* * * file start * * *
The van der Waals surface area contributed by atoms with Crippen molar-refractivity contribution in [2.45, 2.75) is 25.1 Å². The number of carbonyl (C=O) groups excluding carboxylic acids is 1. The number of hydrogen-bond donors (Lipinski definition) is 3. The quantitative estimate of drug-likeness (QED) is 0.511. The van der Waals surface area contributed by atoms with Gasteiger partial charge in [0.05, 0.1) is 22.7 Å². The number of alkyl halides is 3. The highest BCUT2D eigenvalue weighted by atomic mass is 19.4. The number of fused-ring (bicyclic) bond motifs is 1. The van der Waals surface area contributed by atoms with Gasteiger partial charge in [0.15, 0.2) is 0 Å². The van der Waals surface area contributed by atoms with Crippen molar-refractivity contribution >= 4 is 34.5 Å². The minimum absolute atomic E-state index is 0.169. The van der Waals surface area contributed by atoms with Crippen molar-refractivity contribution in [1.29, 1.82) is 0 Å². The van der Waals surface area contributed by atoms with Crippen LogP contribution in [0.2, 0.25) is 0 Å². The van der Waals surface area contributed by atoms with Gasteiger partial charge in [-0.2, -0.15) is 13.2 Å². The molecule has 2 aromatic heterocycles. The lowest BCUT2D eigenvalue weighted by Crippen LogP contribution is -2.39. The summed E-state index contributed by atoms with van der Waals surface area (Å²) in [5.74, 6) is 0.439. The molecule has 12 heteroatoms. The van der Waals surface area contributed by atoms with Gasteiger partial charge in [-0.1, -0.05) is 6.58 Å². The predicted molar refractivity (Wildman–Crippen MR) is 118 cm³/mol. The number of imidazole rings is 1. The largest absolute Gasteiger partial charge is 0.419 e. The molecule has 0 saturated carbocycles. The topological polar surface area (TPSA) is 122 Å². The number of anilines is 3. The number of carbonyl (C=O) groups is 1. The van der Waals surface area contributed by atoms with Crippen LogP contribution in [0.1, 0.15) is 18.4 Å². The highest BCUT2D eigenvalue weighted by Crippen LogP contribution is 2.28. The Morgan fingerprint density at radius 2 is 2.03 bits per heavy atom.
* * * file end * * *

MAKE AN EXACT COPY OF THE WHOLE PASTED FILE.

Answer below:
The van der Waals surface area contributed by atoms with Crippen molar-refractivity contribution in [2.45, 2.75) is 25.1 Å². The number of carbonyl (C=O) groups excluding carboxylic acids is 1. The number of hydrogen-bond donors (Lipinski definition) is 3. The quantitative estimate of drug-likeness (QED) is 0.511. The van der Waals surface area contributed by atoms with Gasteiger partial charge in [0.05, 0.1) is 22.7 Å². The number of alkyl halides is 3. The highest BCUT2D eigenvalue weighted by atomic mass is 19.4. The number of fused-ring (bicyclic) bond motifs is 1. The van der Waals surface area contributed by atoms with Gasteiger partial charge in [0.15, 0.2) is 0 Å². The van der Waals surface area contributed by atoms with Crippen molar-refractivity contribution >= 4 is 34.5 Å². The minimum absolute atomic E-state index is 0.169. The van der Waals surface area contributed by atoms with Crippen molar-refractivity contribution in [1.29, 1.82) is 0 Å². The van der Waals surface area contributed by atoms with Crippen LogP contribution in [0.2, 0.25) is 0 Å². The van der Waals surface area contributed by atoms with Gasteiger partial charge in [-0.2, -0.15) is 13.2 Å². The molecule has 2 aromatic heterocycles. The lowest BCUT2D eigenvalue weighted by Crippen LogP contribution is -2.39. The summed E-state index contributed by atoms with van der Waals surface area (Å²) in [5.74, 6) is 0.439. The molecule has 12 heteroatoms. The van der Waals surface area contributed by atoms with Gasteiger partial charge in [-0.1, -0.05) is 6.58 Å². The predicted molar refractivity (Wildman–Crippen MR) is 118 cm³/mol. The number of imidazole rings is 1. The largest absolute Gasteiger partial charge is 0.419 e. The molecule has 0 saturated carbocycles. The topological polar surface area (TPSA) is 122 Å². The number of anilines is 3. The number of carbonyl (C=O) groups is 1. The van der Waals surface area contributed by atoms with Crippen LogP contribution in [0.1, 0.15) is 18.4 Å². The highest BCUT2D eigenvalue weighted by Crippen LogP contribution is 2.28. The Morgan fingerprint density at radius 2 is 2.03 bits per heavy atom.